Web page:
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Foster family Rosarita and her 4 little beans, Fava, Garbanzo, Lima and Lentil.
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Einstein; just look at that messy face and try not to fall in love.

 

Trying to get everyone to sit still for a family Christmas photo proved impossible.

 

It’s hard to have a houseful of animal companions and not have a certain amount of mess and chaos. Is it a coincidence that one of my other gifts from Bob was the movie The Secret Life of Pets?

 

I adore Danish Modern furniture and home design. I see the clean wood lines and open spaces and think, “That’s where I want to be.” In my minimalist daydreams, I picture kitchens of big empty countertops and gleaming stainless steel.

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And living spaces like Don Draper’s apartment on Mad Men or the Jetson’s sky pad.

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Don Draper’s New York apartment on Mad Men.

 

If asked, I would say the kitchen I drool after is the set for the Eric Ripert show Avec Eric. It doesn’t hurt that Chef Ripert is drop-dead gorgeous, but that’s beside the point.

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This picture of a minimalist home makes me swoon.

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Think of all the reading and writing I could do in this clean, quiet space.
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And the tidy meals we would eat in the dining area.

I think I’d sleep so well in this bedroom, but then I think “where are the dogs and cats?”

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My favorite television character of all time is Mr. Monk, played by Tony Shaloub. I identified completely with his dislike of dirt and chaos. Other viewers might think he’s an exaggeration, but I can tell you he’s not.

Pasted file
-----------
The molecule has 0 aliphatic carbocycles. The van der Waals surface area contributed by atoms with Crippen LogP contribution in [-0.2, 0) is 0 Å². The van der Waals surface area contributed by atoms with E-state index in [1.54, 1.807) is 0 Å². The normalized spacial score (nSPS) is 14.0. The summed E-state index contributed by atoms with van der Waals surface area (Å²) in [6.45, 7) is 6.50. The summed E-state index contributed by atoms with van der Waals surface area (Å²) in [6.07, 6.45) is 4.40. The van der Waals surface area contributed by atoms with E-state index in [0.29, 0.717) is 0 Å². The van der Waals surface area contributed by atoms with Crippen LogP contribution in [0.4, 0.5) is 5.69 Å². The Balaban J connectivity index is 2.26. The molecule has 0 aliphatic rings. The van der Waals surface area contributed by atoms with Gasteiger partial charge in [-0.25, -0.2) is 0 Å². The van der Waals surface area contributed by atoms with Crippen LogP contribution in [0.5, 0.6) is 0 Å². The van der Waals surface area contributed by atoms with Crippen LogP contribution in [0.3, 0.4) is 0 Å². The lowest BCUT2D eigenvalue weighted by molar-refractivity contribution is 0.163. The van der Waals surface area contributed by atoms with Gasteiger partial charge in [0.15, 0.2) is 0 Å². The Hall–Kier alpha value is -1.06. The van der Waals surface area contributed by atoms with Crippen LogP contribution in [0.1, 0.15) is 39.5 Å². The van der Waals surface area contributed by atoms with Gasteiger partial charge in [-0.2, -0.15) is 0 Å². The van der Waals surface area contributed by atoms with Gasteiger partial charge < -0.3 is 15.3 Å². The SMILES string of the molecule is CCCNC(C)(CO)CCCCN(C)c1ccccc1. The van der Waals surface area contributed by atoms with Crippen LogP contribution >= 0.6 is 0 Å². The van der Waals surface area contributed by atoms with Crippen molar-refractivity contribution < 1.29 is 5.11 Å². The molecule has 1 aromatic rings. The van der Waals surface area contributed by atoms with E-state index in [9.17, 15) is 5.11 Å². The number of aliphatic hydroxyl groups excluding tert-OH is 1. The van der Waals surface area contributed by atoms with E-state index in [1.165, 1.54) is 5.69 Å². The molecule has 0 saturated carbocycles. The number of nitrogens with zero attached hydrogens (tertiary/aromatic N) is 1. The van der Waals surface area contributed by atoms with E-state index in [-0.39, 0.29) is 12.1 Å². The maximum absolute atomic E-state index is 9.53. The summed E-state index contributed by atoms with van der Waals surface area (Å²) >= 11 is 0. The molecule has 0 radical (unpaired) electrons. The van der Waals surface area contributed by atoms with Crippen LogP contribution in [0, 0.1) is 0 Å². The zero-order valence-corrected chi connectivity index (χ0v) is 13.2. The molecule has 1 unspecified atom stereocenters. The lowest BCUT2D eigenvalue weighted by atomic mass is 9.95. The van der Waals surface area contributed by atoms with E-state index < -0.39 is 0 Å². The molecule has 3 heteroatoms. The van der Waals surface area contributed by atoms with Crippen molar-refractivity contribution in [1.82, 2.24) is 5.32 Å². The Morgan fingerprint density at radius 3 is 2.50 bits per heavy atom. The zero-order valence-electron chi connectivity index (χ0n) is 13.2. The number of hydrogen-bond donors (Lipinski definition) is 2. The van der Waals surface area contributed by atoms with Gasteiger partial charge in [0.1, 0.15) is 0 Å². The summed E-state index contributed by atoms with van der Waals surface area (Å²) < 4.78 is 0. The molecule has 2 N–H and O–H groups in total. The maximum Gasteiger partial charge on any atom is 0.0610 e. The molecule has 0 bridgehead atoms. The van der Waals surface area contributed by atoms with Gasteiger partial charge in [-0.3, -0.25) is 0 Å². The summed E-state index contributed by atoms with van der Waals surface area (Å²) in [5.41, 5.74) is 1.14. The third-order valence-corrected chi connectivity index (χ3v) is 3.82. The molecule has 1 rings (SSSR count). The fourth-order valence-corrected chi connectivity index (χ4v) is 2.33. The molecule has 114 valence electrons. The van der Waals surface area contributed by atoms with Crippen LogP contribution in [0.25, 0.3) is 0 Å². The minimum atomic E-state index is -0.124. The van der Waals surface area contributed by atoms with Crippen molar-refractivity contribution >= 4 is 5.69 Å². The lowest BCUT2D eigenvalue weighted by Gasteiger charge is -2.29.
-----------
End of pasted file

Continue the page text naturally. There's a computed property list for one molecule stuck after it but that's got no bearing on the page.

But in reality, I don’t live this clean, ordered life, as much as I’d like to, or think I’d like to. And if I did move into one of these fabulous spaces, I’d probably start assembling one of my little collections of things and cluttering up the space, and bringing home all of the stray dogs and cats in the neighborhood, and loading the kitchen counters up with gadgets and appliances.

I think of the kitchens that look like they have produced not just good food but good times and family togetherness.

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This looks like a kitchen where memories are made.
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Julia Child’s kitchen. She lived a good life.

In my own experience, just recently one of the best times I’ve had was cooking Thanksgiving dinner with my friend Bev in her tiny San Francisco apartment kitchen. The crowd of 12 (15? I lost count) of us sat with our plates on her bed and floor and had a blast.

 

When I finally got my dream trip to Paris a few years ago, the kitchen in our apartment was eclectic country French something-or-other, and it was wonderful. (Note to my vegan friends: I wasn’t vegan yet then so please excuse the cheeses and butter and fish.)

When we went to Oslo a year later, our tiny cabin had a tiny kitchen and even though it was designed for someone 7′ tall, I loved putting together meals there.

 

My whimsical side has always loved the idea of living like the characters in one of my favorite childhood books, The Borrowers. I could fashion furniture out of thimbles and spools of thread and matchboxes and make my own whimsical clothes (a la Stevie Nicks) from scraps and wisps of fabrics.